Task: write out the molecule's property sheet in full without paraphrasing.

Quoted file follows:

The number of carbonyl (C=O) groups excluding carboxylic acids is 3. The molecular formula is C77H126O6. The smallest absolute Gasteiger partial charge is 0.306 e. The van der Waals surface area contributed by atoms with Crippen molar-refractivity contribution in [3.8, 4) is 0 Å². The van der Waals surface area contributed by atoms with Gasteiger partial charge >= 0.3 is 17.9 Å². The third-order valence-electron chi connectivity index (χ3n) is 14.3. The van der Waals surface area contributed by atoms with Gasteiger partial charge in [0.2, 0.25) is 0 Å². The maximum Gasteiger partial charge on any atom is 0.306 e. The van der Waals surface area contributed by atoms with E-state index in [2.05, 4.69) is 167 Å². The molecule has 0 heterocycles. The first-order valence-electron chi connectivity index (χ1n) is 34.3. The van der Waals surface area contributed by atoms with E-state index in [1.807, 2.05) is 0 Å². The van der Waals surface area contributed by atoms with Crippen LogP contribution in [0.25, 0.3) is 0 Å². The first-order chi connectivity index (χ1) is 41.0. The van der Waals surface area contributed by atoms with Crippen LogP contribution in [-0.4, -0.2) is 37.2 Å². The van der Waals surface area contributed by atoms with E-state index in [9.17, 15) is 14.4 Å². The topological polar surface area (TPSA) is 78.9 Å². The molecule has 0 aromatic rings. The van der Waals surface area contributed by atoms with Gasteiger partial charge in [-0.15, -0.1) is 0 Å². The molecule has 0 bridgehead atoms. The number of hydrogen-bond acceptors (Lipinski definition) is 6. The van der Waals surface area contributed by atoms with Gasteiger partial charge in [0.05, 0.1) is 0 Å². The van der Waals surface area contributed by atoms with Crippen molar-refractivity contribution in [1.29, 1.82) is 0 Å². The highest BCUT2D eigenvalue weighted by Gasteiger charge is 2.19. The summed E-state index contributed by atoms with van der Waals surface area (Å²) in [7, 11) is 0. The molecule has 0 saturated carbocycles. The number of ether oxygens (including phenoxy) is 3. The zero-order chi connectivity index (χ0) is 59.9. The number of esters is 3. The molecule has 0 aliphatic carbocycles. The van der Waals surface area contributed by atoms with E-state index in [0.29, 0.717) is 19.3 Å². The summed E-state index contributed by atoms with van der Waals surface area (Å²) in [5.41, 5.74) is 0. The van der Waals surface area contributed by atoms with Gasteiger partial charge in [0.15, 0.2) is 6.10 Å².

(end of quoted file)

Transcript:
The number of carbonyl (C=O) groups excluding carboxylic acids is 3. The molecular formula is C77H126O6. The smallest absolute Gasteiger partial charge is 0.306 e. The van der Waals surface area contributed by atoms with Crippen molar-refractivity contribution in [3.8, 4) is 0 Å². The van der Waals surface area contributed by atoms with Gasteiger partial charge >= 0.3 is 17.9 Å². The third-order valence-electron chi connectivity index (χ3n) is 14.3. The van der Waals surface area contributed by atoms with Gasteiger partial charge in [0.2, 0.25) is 0 Å². The maximum Gasteiger partial charge on any atom is 0.306 e. The van der Waals surface area contributed by atoms with E-state index in [2.05, 4.69) is 167 Å². The molecule has 0 heterocycles. The first-order valence-electron chi connectivity index (χ1n) is 34.3. The van der Waals surface area contributed by atoms with E-state index in [1.807, 2.05) is 0 Å². The van der Waals surface area contributed by atoms with Crippen LogP contribution in [0.25, 0.3) is 0 Å². The first-order chi connectivity index (χ1) is 41.0. The van der Waals surface area contributed by atoms with Crippen LogP contribution in [-0.4, -0.2) is 37.2 Å². The van der Waals surface area contributed by atoms with E-state index in [9.17, 15) is 14.4 Å². The topological polar surface area (TPSA) is 78.9 Å². The molecule has 0 aromatic rings. The van der Waals surface area contributed by atoms with Gasteiger partial charge in [-0.15, -0.1) is 0 Å². The molecule has 0 bridgehead atoms. The number of hydrogen-bond acceptors (Lipinski definition) is 6. The van der Waals surface area contributed by atoms with Gasteiger partial charge in [0.05, 0.1) is 0 Å². The van der Waals surface area contributed by atoms with Crippen molar-refractivity contribution in [1.29, 1.82) is 0 Å². The highest BCUT2D eigenvalue weighted by Gasteiger charge is 2.19. The summed E-state index contributed by atoms with van der Waals surface area (Å²) in [7, 11) is 0. The molecule has 0 saturated carbocycles. The number of ether oxygens (including phenoxy) is 3. The zero-order chi connectivity index (χ0) is 59.9. The number of esters is 3. The molecule has 0 aliphatic carbocycles. The van der Waals surface area contributed by atoms with E-state index in [0.29, 0.717) is 19.3 Å². The summed E-state index contributed by atoms with van der Waals surface area (Å²) in [5.41, 5.74) is 0. The van der Waals surface area contributed by atoms with Gasteiger partial charge in [0.15, 0.2) is 6.10 Å².